A recent rise in oil prices is a “false dawn” and the oversupply of crude is set to worsen, according to the International Energy Agency (IEA).
The IEA said in a report that a surplus of supply compared to demand in early 2016 was greater than it predicted.
It now expects oil stocks to grow by two million barrels a day in the first quarter and 1.5 million barrels a day in the following three months.
Demand growth will fall to 1.2 million barrels a day this year, the IEA said.
In January, Brent crude touched a 13 year-low of $27.67, but has since recovered to $33.23. However, prices are far below the post-financial crisis peak of $112 a barrel, reached in June 2014.
Demand growth is expected to slow from the 1.6 million barrels a day seen in 2015, “pulled down by notable slowdowns in Europe, China and the US”.
The IEA forecast that stock building could continue in the second half of 2016 at a rate of 300 million barrels a day in demand growth. It said: “If these numbers prove to be accurate, and with the market already awash in oil, it is very hard to see how oil prices can rise significantly in the short term.”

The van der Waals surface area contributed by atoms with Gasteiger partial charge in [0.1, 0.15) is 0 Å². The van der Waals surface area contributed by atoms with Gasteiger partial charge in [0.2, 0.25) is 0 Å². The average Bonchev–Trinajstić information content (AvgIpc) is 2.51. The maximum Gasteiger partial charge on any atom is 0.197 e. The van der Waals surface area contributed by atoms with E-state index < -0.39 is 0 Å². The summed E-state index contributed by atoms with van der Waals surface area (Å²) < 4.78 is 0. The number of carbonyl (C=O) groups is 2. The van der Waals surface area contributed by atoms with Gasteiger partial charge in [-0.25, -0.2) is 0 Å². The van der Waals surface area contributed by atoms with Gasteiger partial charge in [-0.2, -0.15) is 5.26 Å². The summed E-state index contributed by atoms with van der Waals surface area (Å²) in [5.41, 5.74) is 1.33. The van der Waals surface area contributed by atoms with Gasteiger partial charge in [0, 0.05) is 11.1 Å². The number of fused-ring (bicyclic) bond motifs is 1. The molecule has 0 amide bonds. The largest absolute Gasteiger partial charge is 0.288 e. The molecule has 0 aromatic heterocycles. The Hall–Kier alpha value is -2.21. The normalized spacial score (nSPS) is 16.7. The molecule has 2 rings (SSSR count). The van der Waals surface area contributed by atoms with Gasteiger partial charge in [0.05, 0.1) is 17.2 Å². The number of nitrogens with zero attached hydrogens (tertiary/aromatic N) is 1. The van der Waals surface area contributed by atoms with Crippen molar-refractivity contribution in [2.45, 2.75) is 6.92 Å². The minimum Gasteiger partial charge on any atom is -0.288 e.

The think tank questioned whether the recent rise in prices was a “false dawn” and concluded that a number of conditions increased the risk of weak oil prices.
These included doubts that Opec, the oil cartel, was in talks with other oil producing nations to reduce supply.
It also quashed speculation that Opec nations would cut output this year, stating that output from Iraq reached a new record in January. Iran has increased production ahead of sanctions being removed and preliminary data suggested that Saudi Arabia’s shipments had increased.
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